The Measure of a Man: A Priapic Odysseus (NSFW)

Caveat Lector: Again, we bring one of the not-so-nice poems from the ancient world to light.  A colleague of mind decided that today was the day to turn to the Priapeia, a collection of poems dedicated to none other than the Phallus god, Priapus.

This elegant poem imagines the, well, endowment that made Odysseus so irresistible to mortal women and goddesses alike.

“The other topic is the wandering of deceiving Ulysses:
If you seek the truth, love also moves this poem:
Here a root, from which a golden flower emerges, is discussed.
When the poem calls it molu, molu was a prick.
Here we read about how Circe and Atlantean Calypso
Sought the large equipment of the Dulichian man.
The daughter of Alcinous marveled at the member of this man,
Which could scarcely be covered by the leafy branch.
And nevertheless he rushed back to his his own old lady,
And his whole mind was in a pussy, Penelope, yours.”

Odysseus CIrce
Now we know what she sees in him.

altera materia est error fallentis Vlixei:
si verum quaeras, hanc quoque movit amor.
hic legitur radix, de qua flos aureus exit,
quam cum μωλυ vocat, mentula μωλυ fuit.
hic legimus Circen Atlantiademque Calypson
grandia Dulichii vasa petisse viri.
huius et Alcinoi mirata est filia membrum
frondenti ramo vix potuisse tegi.
ad vetulam tamen ille suam properabat, et omnis
mens erat in cunno, Penelopea, tuo:

Three Latin Fragments from Ajax’ s Speech Against Odysseus: Lucius Accius’ Lost Arms

The mythical and poetic traditions around the Trojan War make the Judgment of the Arms (the contest for Achilles’ weapons between Odysseus and Ajax) a common motif in art and literature. The Roman Tragedian Accius had his own version. Here are some fragments.


“His words [i.e. Achilles’] speak clearly, if you understand them.
He commands that his weapons be given to the kind of man
Who bore them, if we desire to overpower Pergamum.
I declare that I am that man, that it is right for me to use
The weapons of my kin, that they be allotted to me
Either because I am his relative or his rival in bravery.”

Aperte fatur dictio, si intellegas:
Tali dari arma, qualis qui gessit fuit,
Iubet, potiri si studeamus Pergamum.
Quem ego me profiteor esse, me est accum frui
Fraternis armis mihique adiucarier
Vel quod propinquus vel quod virtuti aemulus.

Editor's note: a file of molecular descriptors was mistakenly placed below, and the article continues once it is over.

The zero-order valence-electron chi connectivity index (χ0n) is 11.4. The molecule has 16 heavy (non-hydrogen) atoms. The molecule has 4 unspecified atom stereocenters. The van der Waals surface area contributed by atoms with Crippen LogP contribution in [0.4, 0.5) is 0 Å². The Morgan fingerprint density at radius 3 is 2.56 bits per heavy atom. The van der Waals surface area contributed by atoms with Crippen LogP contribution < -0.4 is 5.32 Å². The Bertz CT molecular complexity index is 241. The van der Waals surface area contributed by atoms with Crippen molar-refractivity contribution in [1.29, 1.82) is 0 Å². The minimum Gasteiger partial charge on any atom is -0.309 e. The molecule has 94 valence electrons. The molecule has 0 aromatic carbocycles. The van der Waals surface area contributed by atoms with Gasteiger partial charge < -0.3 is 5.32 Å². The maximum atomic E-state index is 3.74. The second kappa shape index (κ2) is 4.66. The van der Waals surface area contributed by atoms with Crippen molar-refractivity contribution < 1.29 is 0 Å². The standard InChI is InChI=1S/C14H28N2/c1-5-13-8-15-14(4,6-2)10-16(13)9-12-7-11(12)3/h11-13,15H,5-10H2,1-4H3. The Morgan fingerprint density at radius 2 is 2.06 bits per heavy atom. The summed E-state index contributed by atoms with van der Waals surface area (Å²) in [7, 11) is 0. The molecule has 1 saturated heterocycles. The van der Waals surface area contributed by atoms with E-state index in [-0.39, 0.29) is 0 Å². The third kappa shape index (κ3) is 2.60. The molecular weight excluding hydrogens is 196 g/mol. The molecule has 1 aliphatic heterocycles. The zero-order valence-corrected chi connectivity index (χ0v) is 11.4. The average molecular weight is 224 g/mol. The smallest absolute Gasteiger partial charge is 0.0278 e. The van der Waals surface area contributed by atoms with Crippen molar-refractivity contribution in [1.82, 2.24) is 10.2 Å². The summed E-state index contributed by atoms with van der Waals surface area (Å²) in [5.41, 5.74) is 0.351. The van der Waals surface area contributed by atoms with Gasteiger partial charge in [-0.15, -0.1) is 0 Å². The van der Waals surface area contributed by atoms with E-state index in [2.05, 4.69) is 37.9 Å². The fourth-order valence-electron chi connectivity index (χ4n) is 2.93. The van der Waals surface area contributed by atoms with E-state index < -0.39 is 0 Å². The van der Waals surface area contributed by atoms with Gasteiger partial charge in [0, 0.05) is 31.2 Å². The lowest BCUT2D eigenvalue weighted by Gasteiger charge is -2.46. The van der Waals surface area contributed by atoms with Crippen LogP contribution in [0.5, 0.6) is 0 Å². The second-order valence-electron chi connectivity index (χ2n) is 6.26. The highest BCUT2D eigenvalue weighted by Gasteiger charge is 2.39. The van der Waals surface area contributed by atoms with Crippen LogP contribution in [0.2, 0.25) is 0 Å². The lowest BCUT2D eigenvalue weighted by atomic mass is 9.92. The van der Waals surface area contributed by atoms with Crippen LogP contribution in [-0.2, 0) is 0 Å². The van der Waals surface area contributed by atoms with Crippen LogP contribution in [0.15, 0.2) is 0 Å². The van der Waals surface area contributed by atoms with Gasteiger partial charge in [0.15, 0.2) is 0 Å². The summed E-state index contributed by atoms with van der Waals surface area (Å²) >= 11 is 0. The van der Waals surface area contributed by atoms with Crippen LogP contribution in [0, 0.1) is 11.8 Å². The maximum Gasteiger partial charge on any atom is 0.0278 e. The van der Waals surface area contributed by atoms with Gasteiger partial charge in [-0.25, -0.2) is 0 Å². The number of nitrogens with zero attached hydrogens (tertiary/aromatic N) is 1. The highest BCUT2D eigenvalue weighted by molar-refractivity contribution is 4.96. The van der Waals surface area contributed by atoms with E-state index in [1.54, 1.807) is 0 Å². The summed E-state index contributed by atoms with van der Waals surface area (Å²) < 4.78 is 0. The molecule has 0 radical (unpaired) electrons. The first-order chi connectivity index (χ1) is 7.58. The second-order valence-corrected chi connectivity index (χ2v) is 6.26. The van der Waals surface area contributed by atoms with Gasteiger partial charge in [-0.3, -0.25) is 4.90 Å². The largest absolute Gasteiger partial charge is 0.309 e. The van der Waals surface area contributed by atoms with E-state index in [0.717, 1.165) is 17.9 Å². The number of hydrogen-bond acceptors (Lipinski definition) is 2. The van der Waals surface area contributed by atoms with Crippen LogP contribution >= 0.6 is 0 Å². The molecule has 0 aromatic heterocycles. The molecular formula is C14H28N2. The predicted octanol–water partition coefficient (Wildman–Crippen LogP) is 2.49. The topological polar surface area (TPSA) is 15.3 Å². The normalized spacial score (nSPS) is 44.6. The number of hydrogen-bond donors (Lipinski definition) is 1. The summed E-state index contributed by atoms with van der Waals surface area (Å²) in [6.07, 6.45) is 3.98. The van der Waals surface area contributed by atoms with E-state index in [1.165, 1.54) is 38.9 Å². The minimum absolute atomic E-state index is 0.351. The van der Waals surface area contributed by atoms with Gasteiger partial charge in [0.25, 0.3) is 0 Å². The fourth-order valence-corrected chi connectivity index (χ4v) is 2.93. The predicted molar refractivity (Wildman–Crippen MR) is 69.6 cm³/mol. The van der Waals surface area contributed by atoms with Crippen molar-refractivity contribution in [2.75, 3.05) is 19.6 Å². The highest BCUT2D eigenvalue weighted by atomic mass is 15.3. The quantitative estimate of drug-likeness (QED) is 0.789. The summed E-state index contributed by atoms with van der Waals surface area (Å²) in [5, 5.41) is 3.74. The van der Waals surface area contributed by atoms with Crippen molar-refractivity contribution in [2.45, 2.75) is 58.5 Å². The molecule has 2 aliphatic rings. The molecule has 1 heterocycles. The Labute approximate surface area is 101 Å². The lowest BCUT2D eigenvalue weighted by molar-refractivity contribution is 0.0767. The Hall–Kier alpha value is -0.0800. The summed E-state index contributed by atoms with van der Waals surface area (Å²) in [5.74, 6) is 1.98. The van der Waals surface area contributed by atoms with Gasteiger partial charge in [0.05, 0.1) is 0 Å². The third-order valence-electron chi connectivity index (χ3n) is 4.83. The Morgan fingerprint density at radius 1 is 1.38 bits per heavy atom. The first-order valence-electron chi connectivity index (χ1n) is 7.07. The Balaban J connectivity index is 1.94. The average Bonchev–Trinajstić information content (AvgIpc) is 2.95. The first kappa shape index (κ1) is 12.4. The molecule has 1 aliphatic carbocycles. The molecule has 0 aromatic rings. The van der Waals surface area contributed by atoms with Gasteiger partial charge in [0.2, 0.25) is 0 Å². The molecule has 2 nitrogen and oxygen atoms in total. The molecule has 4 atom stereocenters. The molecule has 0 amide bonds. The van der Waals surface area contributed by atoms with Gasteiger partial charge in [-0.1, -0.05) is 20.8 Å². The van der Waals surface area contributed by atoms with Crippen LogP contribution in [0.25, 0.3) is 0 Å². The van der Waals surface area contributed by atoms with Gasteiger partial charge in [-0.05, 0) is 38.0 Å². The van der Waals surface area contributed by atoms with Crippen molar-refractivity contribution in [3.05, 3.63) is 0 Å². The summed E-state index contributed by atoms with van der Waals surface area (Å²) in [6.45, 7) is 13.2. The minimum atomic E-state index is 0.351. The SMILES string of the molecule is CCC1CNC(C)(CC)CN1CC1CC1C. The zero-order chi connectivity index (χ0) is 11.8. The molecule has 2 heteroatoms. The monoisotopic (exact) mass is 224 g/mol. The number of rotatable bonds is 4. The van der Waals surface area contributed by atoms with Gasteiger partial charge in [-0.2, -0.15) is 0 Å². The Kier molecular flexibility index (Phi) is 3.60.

“This man [Odysseus] was the only man who ignored the sworn oath
Which he took first and you all made together.
He tried to pretend to be insane to avoid the fighting.
If observant Palamedes in his wisdom
Had not noticed the malicious daring of this coward
The law of sacred oath would be meaningless forever.”

Cuius ipse princeps iuris iurandi fuit
Quod omnes seitis, solus neglexit fidem;
Furere adsimulare, ne coiret, institit
Quod ni Palamedi perspicax prudentia
Istius percepset malitosam audaciam,
Fide sacratae ius perpetuo falleret.


“Yeah, saw you, Ulysses, breaking Hector on a rock.
I watched you defending the Greek fleet with your shield,
While I, trembling, clamored for shameful flight.”

Vidi, te, Ulixes, saxo sternentem Hectora,
Vidi tegentem clipeo classem Doricam;
Ego tunc pudendum trepidus hortabar fugam.

A Free Tongue is as Useless as a Loose Rudder: Aulus Gellius on Ungoverned Speech

Aulus Gellius, Attic Nights 1.15.1

“Those light-weight, annoying and pointless talkers who, though they cannot rely on any strong foundation, pour out lolling, liquid words, are correctly believed to draw only as deep as the lips and not the heart. Indeed, most people say that the tongue should not be free but should be guided by lines tied to the deepest part of the chest and the heart, as if by a ship’s captain. But still you may see certain men who toss around words without any semblance of judgment, but instead with a certainty so great and profound that even while they are speaking they do not seem to understand that they speak.

Homer has his Ulysses, however,–a man suffused with wise eloquence–move his voice not from his mouth but from his chest. This depiction is not so much about the sound and style of his voice as it is indicative of the considerable weight of the thoughts conceived within. And Homer also said quite appropriately that teeth are a wall built to contain immature and dangerous words—not just so that the watchful guardian of the heart could restrain them, but that they may be stopped by a guardhouse of sorts positioned at the mouth. The Homeric lines which I mentioned above are: “But when he released the great voice from his chest” (Il.3.221) and “What kind of word has escaped the bulwark of your teeth”? (Il. 4.350)

1 Qui sunt leves et futtiles et inportuni locutores quique nullo rerum pondere innixi verbis uvidis et lapsantibus diffluunt, eorum orationem bene existimatum est in ore nasci, non in pectore; linguam autem debere aiunt non esse liberam nec vagam, sed vinclis de pectore imo ac de corde aptis moveri et quasi gubernari. 2 Sed enim videas quosdam scatere verbis sine ullo iudicii negotio cum securitate multa et profunda, ut loquentes plerumque videantur loqui sese nescire.

3 Ulixen contra Homerus, virum sapienti facundia praeditum, vocem mittere ait non ex ore, sed ex pectore, quod scilicet non ad sonum magis habitumque vocis quam ad sententiarum penitus conceptarum altitudinem pertineret, petulantiaeque verborum coercendae vallum esse oppositum dentium luculente dixit, ut loquendi temeritas non cordis tantum custodia atque vigilia cohibeatur, sed et quibusdam quasi excubiis in ore positis saepiatur. 4 Homerica, de quibus supra dixi, haec sunt:
ἀλλ’ ὅτε δὴ ὄπα τε μεγάλην ἐκ στήθεος εἵη (Il.3.221)

… ποῖόν σε ἔπος φύγεν ἕρκος ὀδόντων; (4.350)

This topic is covered in other authors like Plutarch. It seems obvious to say but still merits saying that in our modern world where everyone has a platform and is encouraged to speak, the choice not to speak becomes ever so rarer and precious.